In this 24th Inspector Montalbano novel, a wave of refugees has arrived on the Sicilian coast, and Montalbano and his team have been stationed at port. But while on duty at the dock one late night, tragedy strikes, and a seamstress is found gruesomely murdered.
Half the fun of reading a mystery by the late Andrea Camilleri is watching his detective, Inspector Salvo Montalbano of the Sicilian police, as he bluffs, breaks rules or even flat-out lies for justice’s sake ... [Camilleri has a] gift for dialogue reflects that background. He was also lucky enough to find a fine translator, the American poet Stephen Sartarelli, who is especially good at rendering Sicilian dialect and general verbal muddle in English ... for anyone who likes mysteries with good plotting and characterization, vivid local color, and sparkling language, the Montalbano series is azackly right.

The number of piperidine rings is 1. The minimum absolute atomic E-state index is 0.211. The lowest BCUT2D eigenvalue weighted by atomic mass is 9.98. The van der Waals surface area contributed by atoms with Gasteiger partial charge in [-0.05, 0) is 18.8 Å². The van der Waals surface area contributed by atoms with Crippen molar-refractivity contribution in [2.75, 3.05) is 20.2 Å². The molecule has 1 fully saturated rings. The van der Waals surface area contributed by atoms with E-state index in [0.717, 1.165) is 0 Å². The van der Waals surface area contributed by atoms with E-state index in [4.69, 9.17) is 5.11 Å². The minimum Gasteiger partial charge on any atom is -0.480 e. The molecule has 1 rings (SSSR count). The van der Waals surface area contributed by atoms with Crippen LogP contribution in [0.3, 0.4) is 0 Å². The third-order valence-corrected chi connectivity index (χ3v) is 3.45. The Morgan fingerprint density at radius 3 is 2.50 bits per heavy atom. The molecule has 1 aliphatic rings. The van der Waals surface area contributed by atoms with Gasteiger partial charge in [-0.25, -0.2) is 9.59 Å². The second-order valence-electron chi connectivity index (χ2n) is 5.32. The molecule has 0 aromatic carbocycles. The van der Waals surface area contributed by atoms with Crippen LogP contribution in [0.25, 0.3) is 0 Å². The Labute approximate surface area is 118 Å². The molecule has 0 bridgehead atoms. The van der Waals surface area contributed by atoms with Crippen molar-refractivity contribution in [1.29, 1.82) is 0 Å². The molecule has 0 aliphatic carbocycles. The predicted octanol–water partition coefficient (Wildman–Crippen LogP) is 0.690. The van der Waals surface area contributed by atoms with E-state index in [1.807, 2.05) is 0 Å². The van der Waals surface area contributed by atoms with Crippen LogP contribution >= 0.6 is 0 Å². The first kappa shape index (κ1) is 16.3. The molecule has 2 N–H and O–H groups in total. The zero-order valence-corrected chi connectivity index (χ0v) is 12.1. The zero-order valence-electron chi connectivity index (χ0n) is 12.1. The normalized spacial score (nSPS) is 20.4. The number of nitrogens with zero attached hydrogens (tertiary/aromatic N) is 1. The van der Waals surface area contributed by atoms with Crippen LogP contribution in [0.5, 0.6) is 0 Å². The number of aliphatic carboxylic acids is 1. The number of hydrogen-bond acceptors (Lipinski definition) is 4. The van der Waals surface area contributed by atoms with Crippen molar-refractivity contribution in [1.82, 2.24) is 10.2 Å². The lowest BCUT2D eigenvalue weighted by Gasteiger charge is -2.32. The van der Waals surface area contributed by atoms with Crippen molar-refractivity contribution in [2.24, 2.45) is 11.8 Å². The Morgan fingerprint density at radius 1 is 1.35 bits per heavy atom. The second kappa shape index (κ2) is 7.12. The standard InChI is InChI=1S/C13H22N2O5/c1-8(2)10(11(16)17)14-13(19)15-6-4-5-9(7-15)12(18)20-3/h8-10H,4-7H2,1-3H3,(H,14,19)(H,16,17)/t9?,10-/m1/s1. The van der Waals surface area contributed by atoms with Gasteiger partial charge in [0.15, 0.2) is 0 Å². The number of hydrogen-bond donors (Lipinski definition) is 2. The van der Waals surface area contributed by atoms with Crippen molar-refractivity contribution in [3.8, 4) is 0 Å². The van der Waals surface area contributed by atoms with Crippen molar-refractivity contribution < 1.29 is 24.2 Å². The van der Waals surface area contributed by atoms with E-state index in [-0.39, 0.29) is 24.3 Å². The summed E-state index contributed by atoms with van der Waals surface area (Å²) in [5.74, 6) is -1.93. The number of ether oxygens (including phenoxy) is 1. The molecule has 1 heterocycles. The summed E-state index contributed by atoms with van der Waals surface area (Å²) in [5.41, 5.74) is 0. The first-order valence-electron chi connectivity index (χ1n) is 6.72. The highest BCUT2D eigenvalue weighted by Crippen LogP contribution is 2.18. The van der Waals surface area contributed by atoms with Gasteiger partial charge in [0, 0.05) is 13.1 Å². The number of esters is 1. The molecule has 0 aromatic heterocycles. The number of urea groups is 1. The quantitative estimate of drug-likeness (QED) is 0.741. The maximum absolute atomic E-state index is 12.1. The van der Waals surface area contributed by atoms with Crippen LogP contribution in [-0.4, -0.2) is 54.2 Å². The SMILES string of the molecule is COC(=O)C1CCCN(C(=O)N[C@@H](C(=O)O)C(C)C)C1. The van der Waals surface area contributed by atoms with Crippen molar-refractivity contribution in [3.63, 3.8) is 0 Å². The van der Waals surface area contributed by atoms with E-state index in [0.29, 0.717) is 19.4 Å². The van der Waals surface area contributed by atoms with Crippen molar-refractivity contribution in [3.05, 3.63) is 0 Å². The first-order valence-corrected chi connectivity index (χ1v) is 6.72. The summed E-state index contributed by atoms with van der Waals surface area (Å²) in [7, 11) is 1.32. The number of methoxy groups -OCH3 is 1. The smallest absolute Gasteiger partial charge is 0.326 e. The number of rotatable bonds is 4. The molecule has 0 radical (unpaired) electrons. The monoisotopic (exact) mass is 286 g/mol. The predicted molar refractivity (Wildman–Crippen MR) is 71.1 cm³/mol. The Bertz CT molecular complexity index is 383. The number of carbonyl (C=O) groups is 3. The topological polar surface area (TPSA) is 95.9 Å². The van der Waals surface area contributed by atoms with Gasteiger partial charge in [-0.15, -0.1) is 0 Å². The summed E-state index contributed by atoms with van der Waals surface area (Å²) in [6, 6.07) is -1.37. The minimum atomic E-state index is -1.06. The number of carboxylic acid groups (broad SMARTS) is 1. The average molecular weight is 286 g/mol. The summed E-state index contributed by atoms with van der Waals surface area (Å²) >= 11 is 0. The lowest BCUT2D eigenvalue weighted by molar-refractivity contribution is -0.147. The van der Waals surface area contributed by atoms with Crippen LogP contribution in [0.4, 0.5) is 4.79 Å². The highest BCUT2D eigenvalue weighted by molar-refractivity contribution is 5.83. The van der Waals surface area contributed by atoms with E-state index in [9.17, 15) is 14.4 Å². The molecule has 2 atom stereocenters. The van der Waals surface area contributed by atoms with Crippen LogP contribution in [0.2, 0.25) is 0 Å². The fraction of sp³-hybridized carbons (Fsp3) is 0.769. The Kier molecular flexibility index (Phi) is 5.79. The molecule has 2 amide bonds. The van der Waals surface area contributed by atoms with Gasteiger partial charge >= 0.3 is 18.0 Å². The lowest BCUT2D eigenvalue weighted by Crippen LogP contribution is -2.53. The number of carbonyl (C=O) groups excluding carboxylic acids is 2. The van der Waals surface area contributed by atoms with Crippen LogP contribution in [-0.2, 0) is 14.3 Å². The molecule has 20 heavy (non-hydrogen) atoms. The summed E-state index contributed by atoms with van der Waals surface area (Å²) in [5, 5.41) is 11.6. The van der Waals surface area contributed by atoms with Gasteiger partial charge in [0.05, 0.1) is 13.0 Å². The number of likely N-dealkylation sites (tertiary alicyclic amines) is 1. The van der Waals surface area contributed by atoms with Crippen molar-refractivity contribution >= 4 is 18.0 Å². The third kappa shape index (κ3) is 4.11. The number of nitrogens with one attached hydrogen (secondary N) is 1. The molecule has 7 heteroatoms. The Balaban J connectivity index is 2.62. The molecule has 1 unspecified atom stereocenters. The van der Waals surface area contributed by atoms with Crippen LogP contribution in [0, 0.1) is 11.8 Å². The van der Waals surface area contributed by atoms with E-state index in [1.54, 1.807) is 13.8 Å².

The twenty-third book in this Penguin series provides a pleasant reading experience equal in every respect to the preceding twenty-two. One might expect some diminution in energy or appeal from such a prolific writer, but the faithful reader will not be disappointed. Old, blind and addicted to cigarettes, Camilleri is nonetheless on his game and in fine form ... At times vindictive, often tender-hearted and always rigidly dedicated to seeing justice done, [Montalbano] is a joy to behold in action. Loving the author’s books is as much about loving Montalbano as the stories themselves ... For one who has witnessed every type of violence and cruelty, Montalbano remarkably retains a tender heart and real sympathy for all those negatively impacted by all this strife. Of course, he solves the crime, but in typical Camilleri fashion, the outcome is left only partially resolved. A confection for any whodunit lover.
Along with his customary posse, and Elena’s orphaned cat, Montalbano relies on his extraordinary, at times mystical, talents—and, despite a few of his customary blunders, identifies the killer. A witty and well-crafted addition to Camilleri’s oeuvre.